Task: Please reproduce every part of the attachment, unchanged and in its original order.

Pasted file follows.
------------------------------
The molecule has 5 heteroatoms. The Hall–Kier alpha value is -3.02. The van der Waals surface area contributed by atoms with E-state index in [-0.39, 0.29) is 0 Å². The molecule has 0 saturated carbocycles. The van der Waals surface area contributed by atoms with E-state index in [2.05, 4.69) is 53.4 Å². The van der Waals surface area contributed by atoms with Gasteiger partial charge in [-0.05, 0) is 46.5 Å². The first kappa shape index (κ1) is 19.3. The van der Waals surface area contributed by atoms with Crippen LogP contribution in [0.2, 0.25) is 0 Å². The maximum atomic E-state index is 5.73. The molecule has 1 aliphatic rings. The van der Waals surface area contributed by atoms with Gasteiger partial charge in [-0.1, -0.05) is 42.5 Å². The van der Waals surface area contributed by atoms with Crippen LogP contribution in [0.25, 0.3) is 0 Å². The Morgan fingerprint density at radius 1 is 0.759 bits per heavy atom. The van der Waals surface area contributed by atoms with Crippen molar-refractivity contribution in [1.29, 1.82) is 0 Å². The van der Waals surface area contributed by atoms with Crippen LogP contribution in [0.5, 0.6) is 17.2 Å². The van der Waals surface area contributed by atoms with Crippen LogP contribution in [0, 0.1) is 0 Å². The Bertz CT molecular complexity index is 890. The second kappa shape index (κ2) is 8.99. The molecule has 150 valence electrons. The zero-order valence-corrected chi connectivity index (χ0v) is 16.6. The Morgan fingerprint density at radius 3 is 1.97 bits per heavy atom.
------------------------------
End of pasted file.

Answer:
The molecule has 5 heteroatoms. The Hall–Kier alpha value is -3.02. The van der Waals surface area contributed by atoms with E-state index in [-0.39, 0.29) is 0 Å². The molecule has 0 saturated carbocycles. The van der Waals surface area contributed by atoms with E-state index in [2.05, 4.69) is 53.4 Å². The van der Waals surface area contributed by atoms with Gasteiger partial charge in [-0.05, 0) is 46.5 Å². The first kappa shape index (κ1) is 19.3. The van der Waals surface area contributed by atoms with Crippen LogP contribution in [0.2, 0.25) is 0 Å². The maximum atomic E-state index is 5.73. The molecule has 1 aliphatic rings. The van der Waals surface area contributed by atoms with Gasteiger partial charge in [-0.1, -0.05) is 42.5 Å². The van der Waals surface area contributed by atoms with Crippen LogP contribution in [0.25, 0.3) is 0 Å². The Morgan fingerprint density at radius 1 is 0.759 bits per heavy atom. The van der Waals surface area contributed by atoms with Crippen molar-refractivity contribution in [1.29, 1.82) is 0 Å². The van der Waals surface area contributed by atoms with Crippen LogP contribution in [0.5, 0.6) is 17.2 Å². The van der Waals surface area contributed by atoms with Crippen LogP contribution in [0, 0.1) is 0 Å². The Bertz CT molecular complexity index is 890. The second kappa shape index (κ2) is 8.99. The molecule has 150 valence electrons. The zero-order valence-corrected chi connectivity index (χ0v) is 16.6. The Morgan fingerprint density at radius 3 is 1.97 bits per heavy atom.